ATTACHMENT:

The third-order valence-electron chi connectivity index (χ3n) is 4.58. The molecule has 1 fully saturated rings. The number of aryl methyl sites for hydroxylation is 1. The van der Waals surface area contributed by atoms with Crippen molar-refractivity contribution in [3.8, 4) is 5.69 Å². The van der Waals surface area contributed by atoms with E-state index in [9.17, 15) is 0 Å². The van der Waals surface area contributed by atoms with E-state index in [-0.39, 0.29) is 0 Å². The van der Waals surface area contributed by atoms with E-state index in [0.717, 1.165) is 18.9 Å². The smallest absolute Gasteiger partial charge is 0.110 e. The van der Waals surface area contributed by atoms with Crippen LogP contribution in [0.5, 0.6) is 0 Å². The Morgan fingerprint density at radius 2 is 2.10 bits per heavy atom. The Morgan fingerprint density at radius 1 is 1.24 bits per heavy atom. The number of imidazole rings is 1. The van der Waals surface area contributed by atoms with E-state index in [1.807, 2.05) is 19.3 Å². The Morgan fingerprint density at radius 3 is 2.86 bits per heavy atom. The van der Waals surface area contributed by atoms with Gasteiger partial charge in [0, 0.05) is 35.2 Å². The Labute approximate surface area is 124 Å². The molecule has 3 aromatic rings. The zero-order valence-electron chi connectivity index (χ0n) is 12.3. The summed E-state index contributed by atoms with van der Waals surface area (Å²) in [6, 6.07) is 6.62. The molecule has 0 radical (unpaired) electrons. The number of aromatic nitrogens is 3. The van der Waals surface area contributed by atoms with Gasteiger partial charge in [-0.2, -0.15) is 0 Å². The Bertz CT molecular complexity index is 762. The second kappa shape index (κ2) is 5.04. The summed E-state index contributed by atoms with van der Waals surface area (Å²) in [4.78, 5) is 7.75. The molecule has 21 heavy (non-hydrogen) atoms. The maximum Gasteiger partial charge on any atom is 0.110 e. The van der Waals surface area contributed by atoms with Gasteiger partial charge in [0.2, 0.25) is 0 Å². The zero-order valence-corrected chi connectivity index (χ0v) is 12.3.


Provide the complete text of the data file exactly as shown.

The third-order valence-electron chi connectivity index (χ3n) is 4.58. The molecule has 1 fully saturated rings. The number of aryl methyl sites for hydroxylation is 1. The van der Waals surface area contributed by atoms with Crippen molar-refractivity contribution in [3.8, 4) is 5.69 Å². The van der Waals surface area contributed by atoms with E-state index in [9.17, 15) is 0 Å². The van der Waals surface area contributed by atoms with E-state index in [-0.39, 0.29) is 0 Å². The van der Waals surface area contributed by atoms with E-state index in [0.717, 1.165) is 18.9 Å². The smallest absolute Gasteiger partial charge is 0.110 e. The van der Waals surface area contributed by atoms with Crippen LogP contribution in [0.5, 0.6) is 0 Å². The Morgan fingerprint density at radius 2 is 2.10 bits per heavy atom. The Morgan fingerprint density at radius 1 is 1.24 bits per heavy atom. The number of imidazole rings is 1. The van der Waals surface area contributed by atoms with E-state index in [1.807, 2.05) is 19.3 Å². The Morgan fingerprint density at radius 3 is 2.86 bits per heavy atom. The van der Waals surface area contributed by atoms with Gasteiger partial charge in [0, 0.05) is 35.2 Å². The Labute approximate surface area is 124 Å². The molecule has 3 aromatic rings. The zero-order valence-electron chi connectivity index (χ0n) is 12.3. The summed E-state index contributed by atoms with van der Waals surface area (Å²) in [6, 6.07) is 6.62. The molecule has 0 radical (unpaired) electrons. The number of aromatic nitrogens is 3. The van der Waals surface area contributed by atoms with Gasteiger partial charge in [-0.2, -0.15) is 0 Å². The Bertz CT molecular complexity index is 762. The second kappa shape index (κ2) is 5.04. The summed E-state index contributed by atoms with van der Waals surface area (Å²) in [4.78, 5) is 7.75. The molecule has 21 heavy (non-hydrogen) atoms. The maximum Gasteiger partial charge on any atom is 0.110 e. The van der Waals surface area contributed by atoms with Gasteiger partial charge in [0.2, 0.25) is 0 Å². The zero-order valence-corrected chi connectivity index (χ0v) is 12.3.